Summer loss is not a new problem. Research shows that children's skills decline when they do not actively read during the summer. Low-income kids are especially susceptible because they often go home to text-free environments. If we can connect children with the right books, many of them can avoid this backslide and continue building their reading skills.
In 2009, President Obama made a call to action for each of us to do our part and address summer loss by reading to kids and encouraging them to read on their own. North Carolina did just that. Gov. Bev Perdue launched a statewide summer reading campaign that encouraged all communities to use the free "Find a Book" search to help the state's 1.4 million students select books at their Lexile level. You can easily replicate this initiative by incorporating "Find a Book" into your own summer reading programs.
For the 2012 summer we partnered with twelve states to implement State-wide Summer Reading Programs. To learn more about these summer reading programs, please visit our Chief's Summer Reading Challenge webpage. Click here to view state samples of the 2012 Summer Reading Initiative.
Please join us as we encourage all children to find great books to read throughout the summer. With Lexile measures and "Find a Book," we can make sure all students continue reading, learning and growing when the school year comes to an end.
Find the Right Books for Every Reader!
"Find a Book" can be used—at no cost—as part of any summer reading program to help students build custom book lists on the topics that interest them the most.
Last year, MetaMetrics, the North Carolina Governor's Office and the North Carolina Department of Public Instruction launched the statewide"Find-a-Book" summer reading campaign. This initiative focused on using Lexile measures and MetaMetrics' book search of the same name to ensure that all children had great books to read over summer vacation.
To support this campaign, Governor Perdue sent letters to school principals and public librarians, as well as to parents with their child's end-of-grade score reports. The letters were accompanied by informational flyers that each of these groups could reference when helping kids find books based on Lexile measures. Public librarians, for example, were encouraged to keep the flyer at the circulation desk in the event parents or children had questions about Lexile measures or "Find a Book."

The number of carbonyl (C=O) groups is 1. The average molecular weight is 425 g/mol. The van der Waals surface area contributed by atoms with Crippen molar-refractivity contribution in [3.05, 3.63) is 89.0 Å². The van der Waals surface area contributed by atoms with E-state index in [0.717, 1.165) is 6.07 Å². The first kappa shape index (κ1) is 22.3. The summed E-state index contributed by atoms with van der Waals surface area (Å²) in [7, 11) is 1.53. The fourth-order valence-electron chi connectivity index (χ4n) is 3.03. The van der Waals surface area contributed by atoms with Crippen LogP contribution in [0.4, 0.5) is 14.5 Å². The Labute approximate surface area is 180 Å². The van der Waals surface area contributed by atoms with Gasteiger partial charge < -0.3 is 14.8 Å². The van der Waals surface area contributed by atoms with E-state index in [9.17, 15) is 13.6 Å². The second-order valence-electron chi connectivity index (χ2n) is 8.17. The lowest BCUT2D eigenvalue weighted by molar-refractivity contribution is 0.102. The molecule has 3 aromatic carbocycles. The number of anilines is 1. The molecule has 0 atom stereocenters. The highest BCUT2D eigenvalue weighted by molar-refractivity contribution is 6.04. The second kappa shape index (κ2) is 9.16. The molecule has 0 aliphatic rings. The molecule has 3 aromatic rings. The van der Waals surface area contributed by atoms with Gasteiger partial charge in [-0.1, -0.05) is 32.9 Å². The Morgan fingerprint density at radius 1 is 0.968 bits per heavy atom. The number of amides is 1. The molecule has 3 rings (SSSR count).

- Principals' Letter | Principals' Flyer
- Librarians' Letter | Librarians' Flyer
- Parents' Letter | Parents' Flyer
- "Find a Book" Flyer: English | Spanish
This summer, MetaMetrics is working with a number of state education departments, including those in Florida, North Carolina and Illinois, to launch Lexile-based summer reading programs that will keep children reading and learning when the school year comes to an end.
You work hard throughout the school year to help your students develop the reading skills they need to be successful in the classroom and in life. Then summer break comes and nearly all students' reading skills begin to diminish. With Find a Book,you can help your students build summer reading lists at their reading level and on the subjects that interest them the most to keep them reading long after the last bell of the school year rings.
Ways to get students involved in their own summer reading:
Have your students bring in a book or two to swap with a classmate. Work with local libraries; have a librarian come in and talk about their summer reading promotion and urge parents to get library cards for their kids. To find a library near you, click here. Use "Find a Book" to help students generate their own reading list. On a nice day at the end of the school year, have your students bring a book and blankets and spend some time reading outside. Encourage students to keep summer journals. Use incentives to motivate.
Getting parents involved:
During the summer, parents play a vital role in the fight against summer loss. We have provided a sample letter to send home to parents explaining summer loss and the importance of keeping children reading over the summer You can also include our "Find a Book" flyer in English or Spanish.
Summer break does not have to mean a break from learning. Children who read over the summer can continue strengthening their reading skills. "Find a Book" is a fun and easy way to select books at your child's reading level and on the subjects that interest him or her the most. If you are unsure of your child's Lexile measure, "Find a Book" can help you determine his or her starting Lexile range.
Children need free time in the summer to relax and enjoy reading, so make it fun! Here are some tips:
Read aloud together with your child every day, and let your child read to you.
- Set a good example! Keep lots of reading material around the house and limit distractions, such as TV and video games.
- Take your child to the library regularly. Most libraries have special summer reading activities. To find a library near you, click here.
Subscribe to magazines that are of interest to your child, like Sports Illustrated for Kids, Highlights for Children and National Geographic.
Participate in your child's development year-round with these tips for instilling good reading habits:
Make reading a part of life. If a text is relevant to a child's life, he or she will want to read it.
Discuss with your child what they read. The analytical skills used in discussion are what your child needs for reading tests, not to mention in life.